Back in 2012, I attended a training event by CultureSync called Leadership Unleashed. It was a great event and I learned many things in the various sessions. One of the notions I picked up that still lives in my head even this long after the event was the three key types of events that we seemingly go through in our lives.
Let me tell you a bit about these types of moments and share a story about a recent experience with one of them in my life.
Three key moments
There are moments we can classify as the F**K YEAH! moments, which are the ones where we accomplished something really cool or memorable to us. These moments allow us to bask in our own glory and pride and we usually tell these stories with a lot of passion and joy.
There are other moments we can classify as Crucible moments, which are the ones that helped define our character in some way. These moments can be the death of a loved one, getting laid off from a job or moments where we stepped into our leadership for the first time.
Finally, there are moments we can classify as HELL NO moments, which are the ones where something happened that violated or trampled our values so deeply that it caused a deep visceral reaction for us. These moments got us so upset that we felt compelled to do something about them.
During the event, I took the time to stop and recall stories from my life covering these different categories. The F**K YEAH moments were probably the easiest to recall as I have been fortunate enough to accomplish a lot of fun things in my life and in my career. The crucible moments, such as my father’s death, or working in a company where my achievements, my skills and my experience meant nothing, were more painful than others but I could see how they changed me or influenced my life.
My biggest “Hell No! ” moment of all
I had “Hell No!” moments in my life but none more powerful and visceral than the one I experienced last summer. The rest of this article will be around this moment. In the six months leading up to it, I was working with a group of individuals and I was feeling stressed out, overwhelmed, exasperated, resentful and mistrustful of the people around me.
When the “Hell No!” moment truly sunk in, I decided that I had enough and that I was going to get myself out of that situation by any means necessary. At the time, I remember being surprised at how outraged I felt and it dawned on me that I was experiencing one of these “Hell No!” moments I had heard so much about!
I experienced the power of these moments and I also felt the strength and the courage that came once I embraced and channeled the visceral anger that it created within me. I was at the end of my leash! As Dave Logan of CultureSync said during the training event, I decided to USE MAD instead of just getting mad.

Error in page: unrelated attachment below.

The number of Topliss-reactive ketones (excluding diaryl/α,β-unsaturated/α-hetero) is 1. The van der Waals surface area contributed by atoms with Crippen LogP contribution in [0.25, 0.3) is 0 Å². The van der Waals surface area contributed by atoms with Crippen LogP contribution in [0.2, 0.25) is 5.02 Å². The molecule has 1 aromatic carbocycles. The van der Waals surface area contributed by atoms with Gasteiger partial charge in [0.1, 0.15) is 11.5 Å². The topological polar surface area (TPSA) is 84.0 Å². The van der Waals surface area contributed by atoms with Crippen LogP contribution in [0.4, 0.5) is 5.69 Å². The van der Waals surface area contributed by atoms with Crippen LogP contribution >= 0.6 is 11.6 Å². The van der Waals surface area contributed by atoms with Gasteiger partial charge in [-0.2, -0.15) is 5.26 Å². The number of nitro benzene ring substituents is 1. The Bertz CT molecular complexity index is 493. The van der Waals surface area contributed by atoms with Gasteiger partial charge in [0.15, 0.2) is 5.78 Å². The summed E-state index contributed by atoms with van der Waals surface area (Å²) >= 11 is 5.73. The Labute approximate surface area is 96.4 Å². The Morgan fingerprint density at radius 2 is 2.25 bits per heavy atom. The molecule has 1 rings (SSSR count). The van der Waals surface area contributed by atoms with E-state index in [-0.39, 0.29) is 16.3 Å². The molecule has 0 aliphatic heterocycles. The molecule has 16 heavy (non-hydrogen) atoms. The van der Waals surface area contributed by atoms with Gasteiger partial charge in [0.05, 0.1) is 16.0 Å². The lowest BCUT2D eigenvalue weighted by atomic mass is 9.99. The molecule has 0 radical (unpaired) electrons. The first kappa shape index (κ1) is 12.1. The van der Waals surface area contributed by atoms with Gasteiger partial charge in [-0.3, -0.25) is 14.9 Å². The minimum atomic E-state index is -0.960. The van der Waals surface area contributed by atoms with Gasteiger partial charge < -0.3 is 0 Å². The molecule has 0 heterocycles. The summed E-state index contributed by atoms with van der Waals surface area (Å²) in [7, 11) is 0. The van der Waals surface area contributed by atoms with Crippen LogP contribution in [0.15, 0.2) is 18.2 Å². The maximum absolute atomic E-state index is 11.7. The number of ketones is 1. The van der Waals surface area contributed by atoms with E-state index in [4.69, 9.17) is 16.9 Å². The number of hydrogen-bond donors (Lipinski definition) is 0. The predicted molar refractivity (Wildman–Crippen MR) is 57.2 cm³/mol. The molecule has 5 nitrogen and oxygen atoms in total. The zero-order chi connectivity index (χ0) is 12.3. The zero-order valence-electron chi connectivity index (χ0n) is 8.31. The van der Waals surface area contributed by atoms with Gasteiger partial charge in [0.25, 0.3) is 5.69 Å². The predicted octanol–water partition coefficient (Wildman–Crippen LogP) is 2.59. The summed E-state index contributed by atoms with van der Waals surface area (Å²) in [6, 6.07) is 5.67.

In the following weeks and months, I made a lot of major changes in my professional life. Working with people around me that I trust and value, we were able to create a new opportunity that would allow me to experience something new, exciting and apart from that original group. The problem was that I never had closure with the people that generated the “Hell No” moment I experienced.
The importance of closure
I attended an event recently where many of the people involved in that infamous “Hell No” moment were also in attendance. In the last eighteen months, despite not being around them formally, I remained around them informally, supporting various people whenever I could because it always seems like the right thing to do for the business.
In many situations, I found myself putting aside personal feelings because it allowed me to do what I felt was right. In the background though, the fuel of that “Hell No!” moment still burned and at times, it actually drove me to keep pushing myself forward so that I did not *ever* find myself back in that original situation again.
So there I was at this event and I did not know what to do… I tried putting on the “social graces” mask but I realized the anger was still very much there for me and this time, no matter how hard I tried I could not find the inner strength to unplug how I truly felt. I ended up doing the only thing I felt I could do, which was discretely leaving the event.
“Hell No!” moments are very powerful when you can use the anger to create something new but on my way back home from the event, I realized how much closure is important as well.
How could that event been different all around if there would have been some form of closure for everyone involved?
What does closure feel like when you have been using the anger of the “Hell No” moment to fuel part of what you do? Although this energy allows you to create, what is the karmic impact of creating from such a negative energy source? To be fair, there is a lot of passion, pleasure and fun fueling what I do now as well.
But what does closure mean exactly and who needs to be involved? Do you need to include the people that were involved in the moment or is it simply a matter of making the choice to let go and forgive? If letting go and forgiveness is the answer, how do you do that with a situation that created such a powerful and visceral moment for you?
These are some of the questions I find myself wrestling with right now.